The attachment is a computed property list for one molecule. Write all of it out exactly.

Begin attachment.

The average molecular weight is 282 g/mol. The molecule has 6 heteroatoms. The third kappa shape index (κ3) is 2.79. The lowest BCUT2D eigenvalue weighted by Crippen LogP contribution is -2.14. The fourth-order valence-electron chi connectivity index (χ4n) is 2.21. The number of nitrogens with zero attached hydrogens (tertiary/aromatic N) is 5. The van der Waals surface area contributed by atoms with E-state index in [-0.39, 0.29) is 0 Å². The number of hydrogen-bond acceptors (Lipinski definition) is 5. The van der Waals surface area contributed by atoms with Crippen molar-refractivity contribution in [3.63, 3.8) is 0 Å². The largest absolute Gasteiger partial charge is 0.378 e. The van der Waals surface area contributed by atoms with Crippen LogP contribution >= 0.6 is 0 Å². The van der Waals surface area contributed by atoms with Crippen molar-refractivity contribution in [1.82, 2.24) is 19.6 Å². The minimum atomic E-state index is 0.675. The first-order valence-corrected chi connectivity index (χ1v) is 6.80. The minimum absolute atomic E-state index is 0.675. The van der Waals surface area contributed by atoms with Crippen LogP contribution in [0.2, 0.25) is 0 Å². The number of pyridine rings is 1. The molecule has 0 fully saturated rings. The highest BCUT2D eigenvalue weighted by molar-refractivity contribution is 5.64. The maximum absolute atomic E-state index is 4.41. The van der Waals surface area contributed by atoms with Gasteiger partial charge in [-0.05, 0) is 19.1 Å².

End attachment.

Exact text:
The average molecular weight is 282 g/mol. The molecule has 6 heteroatoms. The third kappa shape index (κ3) is 2.79. The lowest BCUT2D eigenvalue weighted by Crippen LogP contribution is -2.14. The fourth-order valence-electron chi connectivity index (χ4n) is 2.21. The number of nitrogens with zero attached hydrogens (tertiary/aromatic N) is 5. The van der Waals surface area contributed by atoms with E-state index in [-0.39, 0.29) is 0 Å². The number of hydrogen-bond acceptors (Lipinski definition) is 5. The van der Waals surface area contributed by atoms with Crippen molar-refractivity contribution in [3.63, 3.8) is 0 Å². The largest absolute Gasteiger partial charge is 0.378 e. The van der Waals surface area contributed by atoms with Crippen LogP contribution >= 0.6 is 0 Å². The van der Waals surface area contributed by atoms with Crippen molar-refractivity contribution in [1.82, 2.24) is 19.6 Å². The minimum atomic E-state index is 0.675. The first-order valence-corrected chi connectivity index (χ1v) is 6.80. The minimum absolute atomic E-state index is 0.675. The van der Waals surface area contributed by atoms with Crippen LogP contribution in [0.2, 0.25) is 0 Å². The number of pyridine rings is 1. The molecule has 0 fully saturated rings. The highest BCUT2D eigenvalue weighted by molar-refractivity contribution is 5.64. The maximum absolute atomic E-state index is 4.41. The van der Waals surface area contributed by atoms with Gasteiger partial charge in [-0.05, 0) is 19.1 Å².